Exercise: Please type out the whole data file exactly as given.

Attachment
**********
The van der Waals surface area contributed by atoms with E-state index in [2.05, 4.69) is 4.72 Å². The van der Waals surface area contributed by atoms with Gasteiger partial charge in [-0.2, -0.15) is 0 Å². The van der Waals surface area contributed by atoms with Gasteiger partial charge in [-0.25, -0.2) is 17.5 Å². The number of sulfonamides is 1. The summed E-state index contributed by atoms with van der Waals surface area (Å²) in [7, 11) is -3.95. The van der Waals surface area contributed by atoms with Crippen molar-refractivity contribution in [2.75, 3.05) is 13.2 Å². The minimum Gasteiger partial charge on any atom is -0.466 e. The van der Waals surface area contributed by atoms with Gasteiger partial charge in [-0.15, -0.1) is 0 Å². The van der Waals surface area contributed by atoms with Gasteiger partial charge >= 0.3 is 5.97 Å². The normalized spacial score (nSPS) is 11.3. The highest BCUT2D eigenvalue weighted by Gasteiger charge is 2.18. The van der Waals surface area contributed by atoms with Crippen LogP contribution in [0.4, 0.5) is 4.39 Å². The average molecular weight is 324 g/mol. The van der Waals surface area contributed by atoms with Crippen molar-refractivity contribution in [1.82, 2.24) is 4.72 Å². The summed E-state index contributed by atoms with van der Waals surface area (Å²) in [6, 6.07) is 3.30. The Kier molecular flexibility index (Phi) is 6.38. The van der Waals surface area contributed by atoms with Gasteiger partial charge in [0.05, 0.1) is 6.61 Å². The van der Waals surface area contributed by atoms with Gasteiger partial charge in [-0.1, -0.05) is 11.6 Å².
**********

The van der Waals surface area contributed by atoms with E-state index in [2.05, 4.69) is 4.72 Å². The van der Waals surface area contributed by atoms with Gasteiger partial charge in [-0.2, -0.15) is 0 Å². The van der Waals surface area contributed by atoms with Gasteiger partial charge in [-0.25, -0.2) is 17.5 Å². The number of sulfonamides is 1. The summed E-state index contributed by atoms with van der Waals surface area (Å²) in [7, 11) is -3.95. The van der Waals surface area contributed by atoms with Crippen molar-refractivity contribution in [2.75, 3.05) is 13.2 Å². The minimum Gasteiger partial charge on any atom is -0.466 e. The van der Waals surface area contributed by atoms with Gasteiger partial charge in [-0.15, -0.1) is 0 Å². The van der Waals surface area contributed by atoms with Gasteiger partial charge >= 0.3 is 5.97 Å². The normalized spacial score (nSPS) is 11.3. The highest BCUT2D eigenvalue weighted by Gasteiger charge is 2.18. The van der Waals surface area contributed by atoms with Crippen LogP contribution in [0.4, 0.5) is 4.39 Å². The average molecular weight is 324 g/mol. The van der Waals surface area contributed by atoms with Crippen molar-refractivity contribution in [1.82, 2.24) is 4.72 Å². The summed E-state index contributed by atoms with van der Waals surface area (Å²) in [6, 6.07) is 3.30. The Kier molecular flexibility index (Phi) is 6.38. The van der Waals surface area contributed by atoms with Gasteiger partial charge in [0.05, 0.1) is 6.61 Å². The van der Waals surface area contributed by atoms with Gasteiger partial charge in [-0.1, -0.05) is 11.6 Å².